Recklessness is above and beyond negligence and even gross negligence. Recklessness is found under circumstances where the defendant knew or should have known of the substantial likelihood of risk or injury that the defendant’s conduct could cause to the plaintiff but the defendant knowingly disregarded the risk—for example, if someone discharges a weapon into the air in a crowded area. If the person knew or should have known there were people in the area and the weapon’s discharge causes the death of another, the victim’s family may be able to proceed with a wrongful death case based on recklessness.

Intentional Wrongdoing

Intentional wrongdoing, otherwise known as willful misconduct, is when a defendant engages in conduct with actual knowledge of probable injury or with a wanton and reckless disregard of the possible results to the plaintiff. For example, if a defendant engages in a street race in a school zone with caution lights flashing and causes the death of the victim, the victim’s family may sue for wrongful death based on intentional wrongdoing or wilful misconduct. 

What Can I Recover in a Wrongful Death Case?

Sometimes wrongful death insurance claim does not cover everything that a victim’s family or estate needs. A wrongful death lawsuit may be the only other alternative as opposed to being stuck with a hefty bill. Whether the victim’s loved ones receive compensation through the liable party’s wrongful death insurance or in a subsequent lawsuit against any parties or insurance companies involved, possible compensation may cover: 

  • Outstanding medical expenses,
  • Loss of past and future income of the decedent,
  • Funeral expenses,
  • Costs of mental health therapy for you and other loved ones of the decedent, 
  • Loss of consortium, and
  • Loss of parental guidance.

How much you can recover may depend on both the damages suffered and the limits of the liable party’s insurance policy. Your attorney will discuss the best option for recovery in your case.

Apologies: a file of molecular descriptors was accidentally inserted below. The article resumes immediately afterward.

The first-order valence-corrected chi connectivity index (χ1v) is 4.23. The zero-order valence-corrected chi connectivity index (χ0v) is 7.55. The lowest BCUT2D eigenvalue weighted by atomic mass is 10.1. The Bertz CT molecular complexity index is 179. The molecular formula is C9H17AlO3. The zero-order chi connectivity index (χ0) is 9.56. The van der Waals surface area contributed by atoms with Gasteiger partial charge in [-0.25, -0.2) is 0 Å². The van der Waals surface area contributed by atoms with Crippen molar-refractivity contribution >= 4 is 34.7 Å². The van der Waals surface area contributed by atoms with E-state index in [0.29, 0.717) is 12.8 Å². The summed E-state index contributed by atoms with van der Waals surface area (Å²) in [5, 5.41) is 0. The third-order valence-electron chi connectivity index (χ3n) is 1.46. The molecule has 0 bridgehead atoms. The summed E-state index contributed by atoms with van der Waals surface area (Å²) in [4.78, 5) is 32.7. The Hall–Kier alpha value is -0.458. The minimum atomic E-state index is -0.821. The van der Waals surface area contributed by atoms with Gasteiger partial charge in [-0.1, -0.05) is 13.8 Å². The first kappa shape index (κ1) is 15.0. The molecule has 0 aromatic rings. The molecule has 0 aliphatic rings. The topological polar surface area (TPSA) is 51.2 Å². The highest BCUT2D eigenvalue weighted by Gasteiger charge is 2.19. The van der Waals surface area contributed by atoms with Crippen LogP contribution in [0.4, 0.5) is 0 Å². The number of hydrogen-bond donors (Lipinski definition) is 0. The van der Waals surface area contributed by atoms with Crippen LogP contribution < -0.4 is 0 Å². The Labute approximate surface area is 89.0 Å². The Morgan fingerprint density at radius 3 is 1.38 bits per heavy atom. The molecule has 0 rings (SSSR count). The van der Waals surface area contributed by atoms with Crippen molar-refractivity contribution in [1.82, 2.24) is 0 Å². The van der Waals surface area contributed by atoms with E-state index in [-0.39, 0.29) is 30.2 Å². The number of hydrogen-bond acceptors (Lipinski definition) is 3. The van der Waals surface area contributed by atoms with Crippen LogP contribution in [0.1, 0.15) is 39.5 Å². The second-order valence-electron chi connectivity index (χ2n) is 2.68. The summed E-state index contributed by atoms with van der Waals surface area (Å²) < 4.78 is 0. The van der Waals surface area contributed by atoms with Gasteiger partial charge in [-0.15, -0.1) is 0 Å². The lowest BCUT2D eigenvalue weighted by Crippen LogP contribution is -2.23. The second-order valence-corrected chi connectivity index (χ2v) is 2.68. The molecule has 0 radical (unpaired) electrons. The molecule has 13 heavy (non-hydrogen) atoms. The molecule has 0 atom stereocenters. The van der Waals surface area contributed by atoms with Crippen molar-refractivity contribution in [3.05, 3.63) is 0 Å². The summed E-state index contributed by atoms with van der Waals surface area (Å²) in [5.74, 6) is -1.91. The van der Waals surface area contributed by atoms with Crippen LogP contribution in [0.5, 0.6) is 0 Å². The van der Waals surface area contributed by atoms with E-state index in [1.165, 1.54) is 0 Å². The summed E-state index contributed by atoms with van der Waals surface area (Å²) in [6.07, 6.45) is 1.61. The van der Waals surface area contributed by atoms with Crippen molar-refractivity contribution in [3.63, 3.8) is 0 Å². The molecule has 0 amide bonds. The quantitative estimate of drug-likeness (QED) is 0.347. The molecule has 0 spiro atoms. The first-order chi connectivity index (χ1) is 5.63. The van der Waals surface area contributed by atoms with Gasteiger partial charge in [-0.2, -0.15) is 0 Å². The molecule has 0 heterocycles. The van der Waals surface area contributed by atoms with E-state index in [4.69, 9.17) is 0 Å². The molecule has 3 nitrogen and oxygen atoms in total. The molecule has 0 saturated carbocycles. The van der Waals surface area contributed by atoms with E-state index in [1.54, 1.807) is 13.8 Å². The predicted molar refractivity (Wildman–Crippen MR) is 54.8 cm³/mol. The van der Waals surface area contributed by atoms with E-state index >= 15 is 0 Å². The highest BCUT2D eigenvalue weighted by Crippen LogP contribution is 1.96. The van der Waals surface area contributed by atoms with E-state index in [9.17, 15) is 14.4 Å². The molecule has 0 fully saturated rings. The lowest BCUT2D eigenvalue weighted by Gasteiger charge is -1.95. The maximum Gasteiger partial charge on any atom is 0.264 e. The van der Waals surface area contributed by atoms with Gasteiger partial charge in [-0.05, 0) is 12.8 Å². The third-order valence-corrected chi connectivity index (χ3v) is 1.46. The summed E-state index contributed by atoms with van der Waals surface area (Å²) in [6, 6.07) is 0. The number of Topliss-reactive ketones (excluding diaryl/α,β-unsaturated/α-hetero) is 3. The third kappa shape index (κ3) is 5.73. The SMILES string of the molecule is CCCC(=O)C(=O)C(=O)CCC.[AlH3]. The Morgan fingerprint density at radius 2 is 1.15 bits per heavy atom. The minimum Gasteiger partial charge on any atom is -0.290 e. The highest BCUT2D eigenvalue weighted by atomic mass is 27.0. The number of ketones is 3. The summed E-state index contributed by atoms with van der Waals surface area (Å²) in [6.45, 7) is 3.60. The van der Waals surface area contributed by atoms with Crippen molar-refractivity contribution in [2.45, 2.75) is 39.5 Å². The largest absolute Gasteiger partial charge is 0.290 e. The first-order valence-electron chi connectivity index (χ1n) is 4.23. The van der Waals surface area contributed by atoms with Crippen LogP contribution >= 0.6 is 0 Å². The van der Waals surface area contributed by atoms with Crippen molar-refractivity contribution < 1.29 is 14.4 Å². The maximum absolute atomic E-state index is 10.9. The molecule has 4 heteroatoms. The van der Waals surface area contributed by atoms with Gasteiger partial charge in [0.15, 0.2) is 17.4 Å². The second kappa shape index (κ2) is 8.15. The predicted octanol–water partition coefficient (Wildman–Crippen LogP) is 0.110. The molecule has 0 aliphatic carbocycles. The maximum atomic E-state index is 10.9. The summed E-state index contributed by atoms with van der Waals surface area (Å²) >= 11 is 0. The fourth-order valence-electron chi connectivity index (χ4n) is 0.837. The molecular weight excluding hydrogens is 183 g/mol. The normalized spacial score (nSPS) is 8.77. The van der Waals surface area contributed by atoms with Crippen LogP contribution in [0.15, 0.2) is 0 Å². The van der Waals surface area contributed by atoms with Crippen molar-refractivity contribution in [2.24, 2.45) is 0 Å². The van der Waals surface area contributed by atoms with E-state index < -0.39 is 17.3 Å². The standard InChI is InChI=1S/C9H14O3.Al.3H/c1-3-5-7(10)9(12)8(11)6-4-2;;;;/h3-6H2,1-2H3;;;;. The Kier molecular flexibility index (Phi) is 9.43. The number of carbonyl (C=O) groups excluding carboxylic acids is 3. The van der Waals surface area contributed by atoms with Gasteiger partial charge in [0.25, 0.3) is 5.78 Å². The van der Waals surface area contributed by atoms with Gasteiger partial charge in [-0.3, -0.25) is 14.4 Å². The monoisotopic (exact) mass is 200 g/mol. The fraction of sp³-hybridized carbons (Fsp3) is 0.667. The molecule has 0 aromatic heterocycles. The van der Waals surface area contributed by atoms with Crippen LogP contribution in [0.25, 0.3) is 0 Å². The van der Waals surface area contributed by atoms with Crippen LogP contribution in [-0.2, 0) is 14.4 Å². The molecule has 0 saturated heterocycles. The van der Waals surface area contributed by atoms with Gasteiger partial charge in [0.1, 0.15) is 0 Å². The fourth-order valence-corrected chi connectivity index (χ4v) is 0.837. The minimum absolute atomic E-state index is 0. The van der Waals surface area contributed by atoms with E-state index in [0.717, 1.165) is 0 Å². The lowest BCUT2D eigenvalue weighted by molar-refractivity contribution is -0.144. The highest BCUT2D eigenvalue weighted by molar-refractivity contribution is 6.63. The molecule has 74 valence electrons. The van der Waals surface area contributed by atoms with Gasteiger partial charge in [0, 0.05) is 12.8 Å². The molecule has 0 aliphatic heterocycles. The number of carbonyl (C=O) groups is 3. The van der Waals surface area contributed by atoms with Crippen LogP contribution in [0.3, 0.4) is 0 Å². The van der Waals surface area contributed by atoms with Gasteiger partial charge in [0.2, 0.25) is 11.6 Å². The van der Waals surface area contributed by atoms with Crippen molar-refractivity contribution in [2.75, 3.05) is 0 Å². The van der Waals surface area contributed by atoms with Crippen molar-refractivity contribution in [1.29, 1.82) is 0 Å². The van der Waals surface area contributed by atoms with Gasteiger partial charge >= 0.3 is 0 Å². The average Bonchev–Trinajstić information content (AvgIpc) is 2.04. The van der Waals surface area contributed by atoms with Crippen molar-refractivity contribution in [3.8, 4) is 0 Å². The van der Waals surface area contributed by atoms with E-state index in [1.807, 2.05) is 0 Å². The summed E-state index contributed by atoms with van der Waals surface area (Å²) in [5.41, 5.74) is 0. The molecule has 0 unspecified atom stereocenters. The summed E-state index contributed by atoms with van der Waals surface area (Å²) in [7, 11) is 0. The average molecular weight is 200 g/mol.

Acts Affecting Insurance Coverage

Although obtaining proceeds from the defendant’s negligence insurance is a viable option to cover expenses, insurance companies have exculpatory clauses that may limit the amount of recovery based on the defendant’s conduct. Common exculpatory clauses include: 

  • Intentional acts. California’s Insurance Code precludes coverage for losses caused by the willful acts of the insured. Homeowner liability policies typically include an explicit exculpatory clause that prevents homeowners from recovering for injuries that were expected or intended by the insured.
  • Criminal acts. Criminal acts are closely linked with intentional acts. Thus, they are typically included with intentional acts exclusions. 

Additionally, California’s Proposition 213 precludes recovery of noneconomic losses by fleeing felons, drunk drivers, and uninsured motorists. 

Attorneys That Fight for You

The Larsen Firm have decades of experience as attorneys fighting for clients like you. In fact, the firm has an over 99% success rate for cases. We have recovered over $950 million for our clients from insurance companies and corporate defendants. We take pride in fighting for “the little guy,” meaning that we will not stop until your family gets the justice it deserves. Contact our law firm today so that you can get closer to closing this strenuous chapter of your life.